The Strategy of WikiLeaks

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Ezra Klein on the likely consequences of WikiLeaking:

Assange isn’t whistleblowing or leaking. Both of those are targeted acts focused on an identified wrongdoing or event. He’s simply taking the private and making it public, with relatively little in the way of discrimination. If he’s really effective, the likely outcome won’t be that people know more, but that they know less, as major institutions — both public and private — will stop sharing their information so widely internally and stop writing so much of it down. That means decision-makers will know less, bureaucrats and managers will know less, reporters will know less, historians will know less, and so on. Assange may think his target is the U.S. government, or Goldman Sachs. But at the end of the day, there will still be governments and there will still be banks. What Assange is really doing is turning them against electronic text, file storage and large internal networks.

I think that’s essentially correct. But as zunguzungu explains in a excellent WikiLeaks-sympathetic post this is likely Julian Assange’s actual strategy and not some failure on his part. The post is longish and worth reading, but I think this is the key excerpt:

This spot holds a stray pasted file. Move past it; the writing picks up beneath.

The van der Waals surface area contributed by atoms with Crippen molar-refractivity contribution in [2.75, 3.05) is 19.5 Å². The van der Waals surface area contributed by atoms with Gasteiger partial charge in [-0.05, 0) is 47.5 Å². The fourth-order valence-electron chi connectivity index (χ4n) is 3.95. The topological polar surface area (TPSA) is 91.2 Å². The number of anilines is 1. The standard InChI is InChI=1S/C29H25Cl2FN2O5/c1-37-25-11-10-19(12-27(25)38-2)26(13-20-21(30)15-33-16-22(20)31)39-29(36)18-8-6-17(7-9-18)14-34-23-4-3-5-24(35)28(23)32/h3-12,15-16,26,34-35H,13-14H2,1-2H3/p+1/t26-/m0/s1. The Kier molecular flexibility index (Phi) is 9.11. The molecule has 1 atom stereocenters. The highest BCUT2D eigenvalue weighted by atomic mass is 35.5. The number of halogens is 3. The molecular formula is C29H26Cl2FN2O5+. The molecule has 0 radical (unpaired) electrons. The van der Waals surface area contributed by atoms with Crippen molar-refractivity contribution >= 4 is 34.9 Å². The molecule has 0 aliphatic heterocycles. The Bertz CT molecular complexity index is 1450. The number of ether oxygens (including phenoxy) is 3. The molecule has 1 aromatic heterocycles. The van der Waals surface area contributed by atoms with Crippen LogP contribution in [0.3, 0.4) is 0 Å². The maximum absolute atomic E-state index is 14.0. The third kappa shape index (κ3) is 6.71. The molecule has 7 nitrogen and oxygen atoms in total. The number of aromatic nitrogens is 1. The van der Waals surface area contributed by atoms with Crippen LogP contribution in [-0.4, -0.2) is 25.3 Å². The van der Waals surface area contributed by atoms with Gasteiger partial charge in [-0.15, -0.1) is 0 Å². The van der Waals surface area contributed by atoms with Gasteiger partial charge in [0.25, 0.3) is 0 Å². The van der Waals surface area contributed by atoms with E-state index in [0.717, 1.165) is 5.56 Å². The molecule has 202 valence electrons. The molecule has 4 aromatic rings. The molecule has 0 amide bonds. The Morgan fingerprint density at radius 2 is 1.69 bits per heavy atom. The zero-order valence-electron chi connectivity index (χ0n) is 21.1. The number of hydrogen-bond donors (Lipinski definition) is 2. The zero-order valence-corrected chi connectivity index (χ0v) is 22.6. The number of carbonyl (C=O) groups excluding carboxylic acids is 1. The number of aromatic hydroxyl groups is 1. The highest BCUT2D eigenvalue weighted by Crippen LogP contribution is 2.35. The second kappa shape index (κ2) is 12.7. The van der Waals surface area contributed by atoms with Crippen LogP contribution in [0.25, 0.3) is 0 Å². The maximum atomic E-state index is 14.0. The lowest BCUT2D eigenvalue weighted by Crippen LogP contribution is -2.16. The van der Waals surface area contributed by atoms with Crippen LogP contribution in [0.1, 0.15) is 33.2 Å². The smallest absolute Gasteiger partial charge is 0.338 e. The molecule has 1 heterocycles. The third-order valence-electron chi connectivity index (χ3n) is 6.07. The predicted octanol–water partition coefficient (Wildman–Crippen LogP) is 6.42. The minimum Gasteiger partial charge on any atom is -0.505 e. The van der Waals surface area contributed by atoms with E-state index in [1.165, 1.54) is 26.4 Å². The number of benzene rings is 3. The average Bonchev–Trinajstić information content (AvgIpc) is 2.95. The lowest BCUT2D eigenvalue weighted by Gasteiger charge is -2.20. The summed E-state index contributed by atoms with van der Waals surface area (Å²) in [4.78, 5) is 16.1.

[H]is underlying insight is simple and, I think, compelling: while an organization structured by direct and open lines of communication will be much more vulnerable to outside penetration, the more opaque it becomes to itself (as a defense against the outside gaze), the less able it will be to “think” as a system, to communicate with itself. The more conspiratorial it becomes, in a certain sense, the less effective it will be as a conspiracy. The more closed the network is to outside intrusion, the less able it is to engage with that which is outside itself (true hacker theorizing).

The short-term consequence of random but massive leaking of an organization’s internal communications will be more information and more disclosure. But the response will be tighter control over information, and even less disclosure. The key turn here, however, is that the more an institution is focused on clamping down on the internal dissemination of information (in order to prevent leaks) the less effective that institution will be. So if you have a radical critique of the American national security state (as Assange certainly seems to) the bug Klein is pointing to starts to look like a feature.